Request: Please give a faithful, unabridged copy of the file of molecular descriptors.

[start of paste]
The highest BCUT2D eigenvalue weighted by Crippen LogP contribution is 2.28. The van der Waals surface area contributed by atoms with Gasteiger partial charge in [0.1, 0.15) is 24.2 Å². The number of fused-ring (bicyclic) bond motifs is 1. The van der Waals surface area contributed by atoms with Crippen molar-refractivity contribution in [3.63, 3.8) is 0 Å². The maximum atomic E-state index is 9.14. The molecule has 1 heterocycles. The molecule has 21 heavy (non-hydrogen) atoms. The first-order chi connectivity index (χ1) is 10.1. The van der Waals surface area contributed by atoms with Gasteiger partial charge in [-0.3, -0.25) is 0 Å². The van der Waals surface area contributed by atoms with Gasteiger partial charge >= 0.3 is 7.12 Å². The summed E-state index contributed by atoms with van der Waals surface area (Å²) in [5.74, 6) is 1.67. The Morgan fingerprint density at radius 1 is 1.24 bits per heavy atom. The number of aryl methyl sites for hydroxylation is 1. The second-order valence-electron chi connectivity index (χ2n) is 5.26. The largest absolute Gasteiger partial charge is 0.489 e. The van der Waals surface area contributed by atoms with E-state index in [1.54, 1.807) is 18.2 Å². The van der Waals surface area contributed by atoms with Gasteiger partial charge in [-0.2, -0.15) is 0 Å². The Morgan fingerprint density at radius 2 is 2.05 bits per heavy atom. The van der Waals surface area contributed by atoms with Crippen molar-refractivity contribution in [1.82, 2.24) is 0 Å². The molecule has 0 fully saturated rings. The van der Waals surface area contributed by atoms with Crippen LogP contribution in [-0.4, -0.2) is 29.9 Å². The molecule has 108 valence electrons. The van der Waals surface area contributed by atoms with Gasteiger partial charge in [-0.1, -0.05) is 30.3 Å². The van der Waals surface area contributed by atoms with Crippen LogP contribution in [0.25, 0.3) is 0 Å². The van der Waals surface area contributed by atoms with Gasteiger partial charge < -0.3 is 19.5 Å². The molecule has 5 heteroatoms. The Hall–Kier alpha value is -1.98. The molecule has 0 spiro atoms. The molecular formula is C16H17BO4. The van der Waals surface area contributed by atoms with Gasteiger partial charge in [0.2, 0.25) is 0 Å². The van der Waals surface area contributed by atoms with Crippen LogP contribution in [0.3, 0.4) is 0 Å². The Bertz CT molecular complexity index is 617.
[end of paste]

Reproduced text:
The highest BCUT2D eigenvalue weighted by Crippen LogP contribution is 2.28. The van der Waals surface area contributed by atoms with Gasteiger partial charge in [0.1, 0.15) is 24.2 Å². The number of fused-ring (bicyclic) bond motifs is 1. The van der Waals surface area contributed by atoms with Crippen molar-refractivity contribution in [3.63, 3.8) is 0 Å². The maximum atomic E-state index is 9.14. The molecule has 1 heterocycles. The molecule has 21 heavy (non-hydrogen) atoms. The first-order chi connectivity index (χ1) is 10.1. The van der Waals surface area contributed by atoms with Gasteiger partial charge in [-0.3, -0.25) is 0 Å². The van der Waals surface area contributed by atoms with Gasteiger partial charge >= 0.3 is 7.12 Å². The summed E-state index contributed by atoms with van der Waals surface area (Å²) in [5.74, 6) is 1.67. The Morgan fingerprint density at radius 1 is 1.24 bits per heavy atom. The number of aryl methyl sites for hydroxylation is 1. The second-order valence-electron chi connectivity index (χ2n) is 5.26. The largest absolute Gasteiger partial charge is 0.489 e. The van der Waals surface area contributed by atoms with E-state index in [1.54, 1.807) is 18.2 Å². The van der Waals surface area contributed by atoms with Gasteiger partial charge in [-0.2, -0.15) is 0 Å². The Morgan fingerprint density at radius 2 is 2.05 bits per heavy atom. The van der Waals surface area contributed by atoms with Crippen molar-refractivity contribution in [1.82, 2.24) is 0 Å². The molecule has 0 fully saturated rings. The van der Waals surface area contributed by atoms with Crippen LogP contribution in [-0.4, -0.2) is 29.9 Å². The molecule has 108 valence electrons. The van der Waals surface area contributed by atoms with Gasteiger partial charge in [-0.1, -0.05) is 30.3 Å². The van der Waals surface area contributed by atoms with Crippen LogP contribution in [0.25, 0.3) is 0 Å². The van der Waals surface area contributed by atoms with Gasteiger partial charge < -0.3 is 19.5 Å². The molecule has 5 heteroatoms. The Hall–Kier alpha value is -1.98. The molecule has 0 spiro atoms. The molecular formula is C16H17BO4. The van der Waals surface area contributed by atoms with Gasteiger partial charge in [0.2, 0.25) is 0 Å². The van der Waals surface area contributed by atoms with Crippen LogP contribution in [0.3, 0.4) is 0 Å². The Bertz CT molecular complexity index is 617.